“If you don’t find out what the answer is, you’re kind of wasting your time,” he says. On the flip side, checking the answers can make your study time more efficient. You can then focus on where you need the most help.
In fact, making mistakes can be a good thing, argues Stuart Firestein. A Columbia University biologist in New York City, he actually wrote the book on it. It’s called Failure: Why Science is So Successful. Mistakes, he argues, are actually a primary key to learning.
6. Mix it up
In many cases, it helps to mix up your self-testing. Don’t just focus on one thing. Drill yourself on different concepts.
Actually, your tests usually will have questions mixed up, too. More importantly, interleaving can help you learn better. If you practice one concept over and over “your attention decreases because you know what’s coming up next,” Sana explains. Mix up your practice, and you now space the concepts apart. You can also see how concepts differ, form trends or fit together in some other way.
Suppose, for instance, you’re learning about the volume of different shapes in maths. You could do lots of problems on the volume of a wedge. Then you could answer more batches of questions, with each set dealing with just one shape. Or, you could figure out the volume of a cone, followed by a wedge. Next you might find the volume for a half-cone or a spheroid. Then you can mix them up some more. You might even mix in some practice on addition or division.
7. Use pictures
Pay attention to diagrams and graphs in your class materials, says Nebel. “Those pictures can really boost your memory of this material. And if there aren’t pictures, creating them can be really, really useful.”
“I think these visual representations help you create more complete mental models,” McDaniel says. He and Dung Bui, then also at Washington University, had students listen to a lecture on car brakes and pumps. One group got diagrams and was told to add notes as needed to the diagrams. Another group got an outline for writing notes. The third group just took notes. The outlines helped students if they were otherwise good at building mental models of what they were reading. But in these tests, they found, visual aids helped students across the board.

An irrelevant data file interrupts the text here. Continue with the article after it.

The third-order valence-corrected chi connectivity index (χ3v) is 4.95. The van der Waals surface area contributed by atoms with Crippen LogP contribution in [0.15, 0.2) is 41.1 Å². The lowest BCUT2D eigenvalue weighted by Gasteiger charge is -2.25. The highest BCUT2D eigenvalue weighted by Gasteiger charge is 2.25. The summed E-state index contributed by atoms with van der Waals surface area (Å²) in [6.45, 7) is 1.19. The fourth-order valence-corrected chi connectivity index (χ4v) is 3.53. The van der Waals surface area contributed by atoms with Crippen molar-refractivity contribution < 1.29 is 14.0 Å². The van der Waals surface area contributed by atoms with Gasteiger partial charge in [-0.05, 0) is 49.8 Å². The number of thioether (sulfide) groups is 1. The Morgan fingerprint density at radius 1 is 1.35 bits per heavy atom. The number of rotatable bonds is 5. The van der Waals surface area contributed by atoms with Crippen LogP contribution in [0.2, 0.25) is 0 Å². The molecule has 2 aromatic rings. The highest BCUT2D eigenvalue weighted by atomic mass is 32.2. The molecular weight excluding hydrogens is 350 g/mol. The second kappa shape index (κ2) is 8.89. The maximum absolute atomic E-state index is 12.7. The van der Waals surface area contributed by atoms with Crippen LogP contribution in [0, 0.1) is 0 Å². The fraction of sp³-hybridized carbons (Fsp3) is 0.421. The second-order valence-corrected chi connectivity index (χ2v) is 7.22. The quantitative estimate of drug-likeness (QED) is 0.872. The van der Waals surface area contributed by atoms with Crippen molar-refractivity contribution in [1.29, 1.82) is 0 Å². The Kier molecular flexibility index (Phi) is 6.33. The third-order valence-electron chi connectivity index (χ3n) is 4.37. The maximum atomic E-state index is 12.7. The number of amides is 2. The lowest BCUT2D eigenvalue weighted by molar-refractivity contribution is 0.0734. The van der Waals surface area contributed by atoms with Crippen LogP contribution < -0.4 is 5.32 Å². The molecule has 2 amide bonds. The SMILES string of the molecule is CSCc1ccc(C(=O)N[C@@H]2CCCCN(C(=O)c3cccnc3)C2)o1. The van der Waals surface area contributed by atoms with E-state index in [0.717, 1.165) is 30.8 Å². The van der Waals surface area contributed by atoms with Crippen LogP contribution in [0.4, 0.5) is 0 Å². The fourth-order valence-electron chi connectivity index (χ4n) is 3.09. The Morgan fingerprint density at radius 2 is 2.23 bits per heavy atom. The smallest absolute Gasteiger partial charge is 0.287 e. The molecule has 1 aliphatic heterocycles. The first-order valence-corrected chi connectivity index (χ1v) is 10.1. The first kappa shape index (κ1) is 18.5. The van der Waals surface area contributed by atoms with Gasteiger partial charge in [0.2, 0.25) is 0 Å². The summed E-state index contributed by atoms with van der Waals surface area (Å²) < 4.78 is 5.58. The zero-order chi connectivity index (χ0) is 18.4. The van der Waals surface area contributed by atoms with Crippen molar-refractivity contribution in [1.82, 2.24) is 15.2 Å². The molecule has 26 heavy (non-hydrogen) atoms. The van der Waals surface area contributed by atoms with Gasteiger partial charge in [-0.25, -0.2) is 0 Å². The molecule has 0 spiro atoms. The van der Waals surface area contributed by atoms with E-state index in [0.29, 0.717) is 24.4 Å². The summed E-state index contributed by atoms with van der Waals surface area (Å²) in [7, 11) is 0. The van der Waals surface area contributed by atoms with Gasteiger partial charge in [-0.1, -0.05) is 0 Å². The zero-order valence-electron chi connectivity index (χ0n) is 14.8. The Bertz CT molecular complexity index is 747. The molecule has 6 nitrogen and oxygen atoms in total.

8. Find examples
Abstract concepts can be hard to understand. It tends to be far easier to form a mental image if you have a concrete example of something, Nebel says.
For instance, sour foods usually taste that way because they contain an acid. On its own, that concept might be hard to remember. But if you think about a lemon or vinegar, it’s easier to understand and remember that acids and sour go together. And the examples might help you to identify other foods’ taste as being due to acids.
9. Dig deeper
It’s hard to remember a string of facts and figures if you don’t push further. Ask why things are a certain way. How did they come about? Why do they matter? Psychologists call this elaboration. It’s taking class material and “asking a lot of how and why questions about it,” Nebel says. In other words, don’t just accept facts at face value.
Elaboration helps you combine new information with other things you know. And it creates a bigger network in your brain of things that relate to one another, she says. That larger network makes it easier to learn and remember things.
“Good understanding produces really good memory,” McDaniel says. “And that’s key for a lot of students.” If information just seems sort of random, ask more questions. Make sure you can explain the material. Better yet, he says, see if you can explain it to someone else. Some of his college students do this by calling home to explain what they’re learning to their parents.
10. Make a plan — and stick to it
Many students know they should space out study periods, quiz themselves and practice other good skills. Yet many don’t actually do those things. Often, they fail to plan ahead.
Try to stick to a routine. Have a set time and place where you do schoolwork and studying. It may seem odd at first. But, Kornell assures you, “by the time week two rolls around, it becomes a normal thing.” And put your phone somewhere else while you work, adds Nebel.
Allow yourself short breaks. Set a timer for 25 minutes or so, suggests Sana. Study during that time, with no distractions. When the timer goes off, take a five or 10 minute break. Exercise. Check your phone. Maybe drink some water — whatever. Afterward, set the timer again.